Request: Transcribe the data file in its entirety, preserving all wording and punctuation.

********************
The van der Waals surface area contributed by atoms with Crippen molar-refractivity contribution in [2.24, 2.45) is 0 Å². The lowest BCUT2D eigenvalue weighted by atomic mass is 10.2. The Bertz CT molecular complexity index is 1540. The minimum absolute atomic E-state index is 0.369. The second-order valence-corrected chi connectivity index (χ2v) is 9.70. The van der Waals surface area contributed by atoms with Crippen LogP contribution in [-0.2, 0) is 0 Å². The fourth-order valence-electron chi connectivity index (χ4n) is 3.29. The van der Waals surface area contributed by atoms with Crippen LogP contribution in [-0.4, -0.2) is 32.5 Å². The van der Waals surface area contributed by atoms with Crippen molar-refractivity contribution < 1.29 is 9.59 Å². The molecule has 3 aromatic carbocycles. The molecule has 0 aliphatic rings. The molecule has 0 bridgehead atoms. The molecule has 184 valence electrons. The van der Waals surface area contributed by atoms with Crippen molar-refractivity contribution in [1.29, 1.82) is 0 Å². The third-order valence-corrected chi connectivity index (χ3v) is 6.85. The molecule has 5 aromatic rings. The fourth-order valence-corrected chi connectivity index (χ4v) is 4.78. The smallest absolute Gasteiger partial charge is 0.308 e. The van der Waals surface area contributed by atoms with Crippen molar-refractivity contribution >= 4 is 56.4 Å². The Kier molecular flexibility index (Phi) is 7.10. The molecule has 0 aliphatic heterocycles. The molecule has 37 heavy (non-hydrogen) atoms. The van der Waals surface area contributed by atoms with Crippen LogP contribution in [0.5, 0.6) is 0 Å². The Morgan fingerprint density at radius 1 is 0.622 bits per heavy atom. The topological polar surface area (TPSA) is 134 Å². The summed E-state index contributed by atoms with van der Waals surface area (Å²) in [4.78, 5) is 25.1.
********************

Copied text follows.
The van der Waals surface area contributed by atoms with Crippen molar-refractivity contribution in [2.24, 2.45) is 0 Å². The lowest BCUT2D eigenvalue weighted by atomic mass is 10.2. The Bertz CT molecular complexity index is 1540. The minimum absolute atomic E-state index is 0.369. The second-order valence-corrected chi connectivity index (χ2v) is 9.70. The van der Waals surface area contributed by atoms with Crippen LogP contribution in [-0.2, 0) is 0 Å². The fourth-order valence-electron chi connectivity index (χ4n) is 3.29. The van der Waals surface area contributed by atoms with Crippen LogP contribution in [-0.4, -0.2) is 32.5 Å². The van der Waals surface area contributed by atoms with Crippen molar-refractivity contribution < 1.29 is 9.59 Å². The molecule has 3 aromatic carbocycles. The molecule has 0 aliphatic rings. The molecule has 0 bridgehead atoms. The molecule has 184 valence electrons. The van der Waals surface area contributed by atoms with Crippen molar-refractivity contribution in [1.29, 1.82) is 0 Å². The third-order valence-corrected chi connectivity index (χ3v) is 6.85. The molecule has 5 aromatic rings. The fourth-order valence-corrected chi connectivity index (χ4v) is 4.78. The smallest absolute Gasteiger partial charge is 0.308 e. The van der Waals surface area contributed by atoms with Crippen molar-refractivity contribution >= 4 is 56.4 Å². The Kier molecular flexibility index (Phi) is 7.10. The molecule has 0 aliphatic heterocycles. The molecule has 37 heavy (non-hydrogen) atoms. The van der Waals surface area contributed by atoms with Crippen LogP contribution in [0.5, 0.6) is 0 Å². The Morgan fingerprint density at radius 1 is 0.622 bits per heavy atom. The topological polar surface area (TPSA) is 134 Å². The summed E-state index contributed by atoms with van der Waals surface area (Å²) in [4.78, 5) is 25.1.